In my experience, walking is the most common activity that clients want to get back to after a neurological injury. It’s not surprising considering that we walk in order to achieve most tasks we do throughout the day. Those who are able to return to walking following stroke more often than not find that their walking is slower and asymmetrical. I want to use this blog to talk about a couple of common problems that impact on walking following stroke: foot drop and knee hyperextension. For each problem I will explain what causes it, and give examples of treatment that may be used. These two problems are by no means exhaustive as there are far more problems which impact on walking. It is more an introduction to a couple of walking problems following stroke. I hope that it is a useful resource.
1) Foot drop
This is a very common problem and it refers to weakness of the muscles on the front of the lower leg (called ankle dorsiflexors), which are responsible for pulling your toes up towards your head. As with any muscle weakness following stroke, the severity varies between individuals. You may have a mild weakness, and find that your toes catch on the ground occasionally when you have walked a long distance, or you may not be able to lift your toes at all. If the weakness is severe, you may find that you compensate for it by lifting your knee up towards your chest, so that your foot does not catch the floor. The treatment for foot drop varies depending on the severity of it. If you are unable to clear your toes then it may be appropriate to wear an ankle foot orthosis. This is commonly referred to as an AFO. An AFO is a splint, which helps to support the ankle joint during walking. There are a huge variety of AFO’s available on the market, being made from different materials. An AFO should always be fitted/ prescribed by a trained therapist. Another treatment which is available is functional electrical stimulation (referred to as FES). With FES an electrical current is used to stimulate the ankle dorsiflexors to contract and clear the toes from the floor. Again there are many companies which produce these machines and you should be assessed by a trained therapist.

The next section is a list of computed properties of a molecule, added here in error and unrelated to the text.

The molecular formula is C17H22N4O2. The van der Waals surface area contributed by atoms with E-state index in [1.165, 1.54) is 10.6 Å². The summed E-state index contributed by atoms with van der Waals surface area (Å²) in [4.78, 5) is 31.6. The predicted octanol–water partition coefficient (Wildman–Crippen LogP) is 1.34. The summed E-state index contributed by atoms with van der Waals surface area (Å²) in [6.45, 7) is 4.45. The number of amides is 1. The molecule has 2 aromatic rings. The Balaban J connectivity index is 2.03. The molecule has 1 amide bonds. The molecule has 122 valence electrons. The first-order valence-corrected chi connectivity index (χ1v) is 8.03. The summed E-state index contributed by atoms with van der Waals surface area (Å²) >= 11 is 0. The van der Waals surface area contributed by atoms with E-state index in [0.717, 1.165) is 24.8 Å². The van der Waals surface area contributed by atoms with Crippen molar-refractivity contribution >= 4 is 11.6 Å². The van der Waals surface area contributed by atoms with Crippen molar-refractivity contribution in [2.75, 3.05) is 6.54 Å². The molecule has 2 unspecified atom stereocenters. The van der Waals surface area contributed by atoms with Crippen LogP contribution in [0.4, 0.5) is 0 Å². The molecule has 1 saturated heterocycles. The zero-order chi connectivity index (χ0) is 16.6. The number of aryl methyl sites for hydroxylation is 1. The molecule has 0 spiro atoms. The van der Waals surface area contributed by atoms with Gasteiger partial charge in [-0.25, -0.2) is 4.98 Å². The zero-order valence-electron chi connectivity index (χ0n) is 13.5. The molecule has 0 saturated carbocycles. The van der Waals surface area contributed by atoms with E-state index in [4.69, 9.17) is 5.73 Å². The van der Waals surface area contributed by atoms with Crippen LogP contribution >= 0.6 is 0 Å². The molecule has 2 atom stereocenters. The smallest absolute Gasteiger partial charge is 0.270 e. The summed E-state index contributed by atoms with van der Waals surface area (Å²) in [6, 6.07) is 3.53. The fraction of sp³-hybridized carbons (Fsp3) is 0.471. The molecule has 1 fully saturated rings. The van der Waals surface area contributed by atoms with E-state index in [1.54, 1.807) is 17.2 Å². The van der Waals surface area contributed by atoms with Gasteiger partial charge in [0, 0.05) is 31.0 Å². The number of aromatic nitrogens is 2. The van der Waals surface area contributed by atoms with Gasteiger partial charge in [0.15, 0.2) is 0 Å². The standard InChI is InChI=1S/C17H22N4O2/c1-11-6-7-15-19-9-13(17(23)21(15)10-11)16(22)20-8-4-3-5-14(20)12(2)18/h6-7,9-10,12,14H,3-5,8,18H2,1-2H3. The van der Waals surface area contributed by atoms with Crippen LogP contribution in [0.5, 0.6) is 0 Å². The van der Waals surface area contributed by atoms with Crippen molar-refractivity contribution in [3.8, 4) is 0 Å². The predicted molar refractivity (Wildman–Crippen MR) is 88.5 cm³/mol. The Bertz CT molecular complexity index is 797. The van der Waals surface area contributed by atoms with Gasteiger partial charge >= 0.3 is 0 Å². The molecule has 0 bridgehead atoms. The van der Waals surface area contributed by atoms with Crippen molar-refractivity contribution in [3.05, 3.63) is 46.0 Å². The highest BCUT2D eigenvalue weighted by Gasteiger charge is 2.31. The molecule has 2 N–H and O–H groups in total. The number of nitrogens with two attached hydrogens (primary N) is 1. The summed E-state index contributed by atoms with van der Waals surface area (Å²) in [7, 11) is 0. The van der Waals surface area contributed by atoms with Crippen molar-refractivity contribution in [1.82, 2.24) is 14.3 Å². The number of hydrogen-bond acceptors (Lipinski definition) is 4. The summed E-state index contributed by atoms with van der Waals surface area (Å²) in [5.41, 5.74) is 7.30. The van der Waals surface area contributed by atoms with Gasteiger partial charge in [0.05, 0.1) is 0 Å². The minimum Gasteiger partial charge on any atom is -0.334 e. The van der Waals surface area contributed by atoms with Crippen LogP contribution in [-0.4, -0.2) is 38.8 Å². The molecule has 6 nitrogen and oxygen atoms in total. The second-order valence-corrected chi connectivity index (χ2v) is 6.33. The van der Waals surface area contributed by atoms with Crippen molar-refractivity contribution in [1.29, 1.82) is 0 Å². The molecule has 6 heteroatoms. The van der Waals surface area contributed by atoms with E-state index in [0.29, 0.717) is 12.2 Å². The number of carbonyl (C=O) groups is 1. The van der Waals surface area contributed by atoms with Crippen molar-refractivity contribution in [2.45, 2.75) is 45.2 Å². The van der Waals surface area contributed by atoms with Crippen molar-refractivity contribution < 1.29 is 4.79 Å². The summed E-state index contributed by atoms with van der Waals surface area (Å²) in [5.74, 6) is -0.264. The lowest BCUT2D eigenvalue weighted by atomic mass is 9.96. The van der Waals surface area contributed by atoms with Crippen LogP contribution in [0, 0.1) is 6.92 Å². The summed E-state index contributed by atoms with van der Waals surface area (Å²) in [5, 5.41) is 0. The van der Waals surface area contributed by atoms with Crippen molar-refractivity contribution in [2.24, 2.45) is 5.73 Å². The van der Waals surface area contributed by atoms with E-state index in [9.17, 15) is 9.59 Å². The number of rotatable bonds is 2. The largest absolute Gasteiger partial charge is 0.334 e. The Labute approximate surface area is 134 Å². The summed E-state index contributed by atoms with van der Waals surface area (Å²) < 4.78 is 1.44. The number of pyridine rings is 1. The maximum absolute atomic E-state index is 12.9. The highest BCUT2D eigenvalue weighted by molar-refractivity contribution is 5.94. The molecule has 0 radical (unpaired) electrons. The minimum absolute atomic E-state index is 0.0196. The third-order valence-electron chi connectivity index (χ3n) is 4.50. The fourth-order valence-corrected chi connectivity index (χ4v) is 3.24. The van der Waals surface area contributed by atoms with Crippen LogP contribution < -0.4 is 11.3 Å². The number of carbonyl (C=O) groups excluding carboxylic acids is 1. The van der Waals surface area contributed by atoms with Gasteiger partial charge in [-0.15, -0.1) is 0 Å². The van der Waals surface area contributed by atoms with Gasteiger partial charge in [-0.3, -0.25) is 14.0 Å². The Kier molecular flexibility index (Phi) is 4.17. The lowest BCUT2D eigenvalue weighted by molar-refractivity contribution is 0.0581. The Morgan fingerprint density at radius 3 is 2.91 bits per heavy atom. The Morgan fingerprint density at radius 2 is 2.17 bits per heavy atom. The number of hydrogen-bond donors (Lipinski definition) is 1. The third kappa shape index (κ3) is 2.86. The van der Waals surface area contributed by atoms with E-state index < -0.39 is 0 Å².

Exercise is very important for the treatment of foot drop. Strengthening exercises for the ankle dorsiflexors with or without the use of equipment, such as theraband, may be appropriate. Stretching of the calf muscles is often important, as increased tone in these muscles and stiffness can compound foot drop. Gait (walking) retraining is also a key part, so you may need to focus on a specific part of the walking cycle in order to improve your walking.
2) Knee hyperextension
This is another common problem that is seen when bearing weight on the affected leg. The knee will be seen to overextend (straighten). This usually occurs due to muscle weakness of the knee. There are two main muscle groups at the knee joint, the quadriceps (which run down the front of the thigh) and the hamstrings (which run down the back of the thigh). The quadriceps straighten and the hamstrings bend the knee. Weakness of either of these muscle groups can cause reduced stability at the knee in walking. Knee hyperextension is often associated with pain. Treatment of this problem will involve lots of strengthening exercises, and working in different positions in order to activate the weaker muscles.
Repetitive practice is the key for all functional recovery following stroke. It is the same for walking, – the more you walk, the more likely your walking is to improve.